The murder of George Floyd in Minneapolis following the deaths of Breonna Taylor and Ahmaud Arbery (three names in a long line line of people who have been wrongfully killed or subjected to police (or other) brutality) has brought the lived realities of African Americans and racism to an important critical mass.
A lot of us who are nonBlack and admittedly live within our own privilege of not recognizing what our own biases may be and all we just do not know are working to learn and understand better. Asking Black people (who we may know or reach out to) to educate us, as many have pointed out, only adds to their emotional and mental trauma and exhaustion.
Many nonBlack Muslims are getting more on board with the #BlackLivesMatter movement, but Black Muslim youth still feel that too many don’t “get it” and behave in ways that disrespect and discriminate against black Muslims.
As iterated in this Bklyner article, protest organizer Esraa Elzin says, “I get it, you’re not racist. But how do we get you to hate racism the way Black people hate racism? … We’ve moved on from the idea that solidarity is someone who has Black Lives Matter in their bio, to what are you doing, where are you donating … and more importantly, what are the discussions you’re having in your home?”
One of the ways we can move beyond posting and performative acts to a deeper base of learning and understanding is to invest in self-education about Black history, literature and experience. With that in mind, here is a list of books to get us all started. My thanks to my friend and fellow HH blog writer Layla Abdullah-Poulos for editing this list and suggesting so many wonderful books. As always, please add your reading suggestions in the comments, so we can continue to educate ourselves.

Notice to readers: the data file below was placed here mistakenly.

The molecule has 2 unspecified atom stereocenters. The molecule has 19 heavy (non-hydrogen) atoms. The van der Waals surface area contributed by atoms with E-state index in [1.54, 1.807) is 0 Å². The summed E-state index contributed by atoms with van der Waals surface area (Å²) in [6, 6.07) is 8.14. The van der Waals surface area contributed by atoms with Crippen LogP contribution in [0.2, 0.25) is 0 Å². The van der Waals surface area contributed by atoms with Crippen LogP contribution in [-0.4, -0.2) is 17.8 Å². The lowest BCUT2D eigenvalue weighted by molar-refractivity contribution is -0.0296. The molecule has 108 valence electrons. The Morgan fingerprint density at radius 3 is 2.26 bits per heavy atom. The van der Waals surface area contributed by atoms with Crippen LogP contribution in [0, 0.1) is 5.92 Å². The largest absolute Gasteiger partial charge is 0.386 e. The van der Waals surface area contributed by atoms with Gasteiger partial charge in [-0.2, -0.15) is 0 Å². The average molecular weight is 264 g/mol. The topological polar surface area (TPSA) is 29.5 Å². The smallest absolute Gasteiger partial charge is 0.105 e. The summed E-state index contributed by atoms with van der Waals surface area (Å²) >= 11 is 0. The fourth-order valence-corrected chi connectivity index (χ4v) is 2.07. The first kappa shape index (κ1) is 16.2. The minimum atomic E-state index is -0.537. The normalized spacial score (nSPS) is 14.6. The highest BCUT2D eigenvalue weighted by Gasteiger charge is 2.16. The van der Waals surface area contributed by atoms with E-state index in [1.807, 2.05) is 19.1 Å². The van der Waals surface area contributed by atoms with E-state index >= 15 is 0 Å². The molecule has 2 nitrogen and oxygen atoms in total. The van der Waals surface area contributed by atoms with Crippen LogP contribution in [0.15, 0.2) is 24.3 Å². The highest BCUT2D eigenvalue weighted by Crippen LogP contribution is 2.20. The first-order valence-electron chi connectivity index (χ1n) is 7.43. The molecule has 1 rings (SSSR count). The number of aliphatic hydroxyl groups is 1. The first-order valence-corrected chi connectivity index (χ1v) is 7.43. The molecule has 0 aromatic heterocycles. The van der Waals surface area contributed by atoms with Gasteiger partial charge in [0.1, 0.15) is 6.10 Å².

1. Native Son by Richard Baldwin
2. I Know Why the Caged Bird Sings by Maya Angelou
3. Their Eyes were Watching God by Zora Neale Hurston
4. Not Without Laughter by Langston Hughes
5. Invisible Man by Ralph Ellison
6. The Bluest Eye by Toni Morrison
7. Black No More by George Schuyler
8. Tried and Tested by Umm Juwayriyah
9. If I Should Speak by Umm Zakiyyah
10, The Immortal Life of Henrietta Lacks by Rebecca Skloot
11. The Autobiography of Malcolm X as told to Alex Haley
12. We Were Eight Years in Power by Ta-Nehisi Coates
13. Just Mercy: A Story of Justice and Redemption by Bryan Stevenson
14. Ain’t I A Woman by Bell Hooks
15. The Fire Next Time by James Baldwin
16. The Eve of Destruction: How 1965 Transformed America by James T. Patterson
17. So You Want to Talk About Race? by Ieoma Oluo
18. Stamped from the Beginning: The Definitive History of Racist Ideas in America by Ibram X. Kendi
19. The New Jim Crow: Mass Incarceration in the Age of Colorblindness by Michelle Alexander
20. I’m Still Here: Black Dignity in a World Made for Whiteness by Austin Channing Brown
Black Muslim History and Experience
21. Women of the Nation: Between Black Protest and Sunni Islam by Dawn-Marie Gibson with Dr. Jamillah Karim as contributor
22. Muslim Cool by Su’ad Khabeer
23. Polygyny by Debra Majeed
24. Black Pilgrimage to Islam by Robert Dannin
26. A History of Islam in America: From the New World to the New World Order by Kambiz Ghaneabassiri
27. African American Islam by Aminah McCloud
28. Five Classic Muslim Slave Narratives by Muhammad A. Al-Ahari
29. Servants of Allah: African Muslims Enslaved in the Americas by Sylviane A. Diouf
30. Illuminating the Darkness: Blacks and North Africans in Islam by Habeeb Akande
31. Centering Black Narrative by Ahmad Mubarak and Dawud Walid
32. Black Seeds: The Poetry and Reflections of Tariq Toure
33. Black Muslim Reads edited and curated by Layla Abdulah-Poulos
Please add your reading suggestions in the comments below, so we can continue to educate ourselves.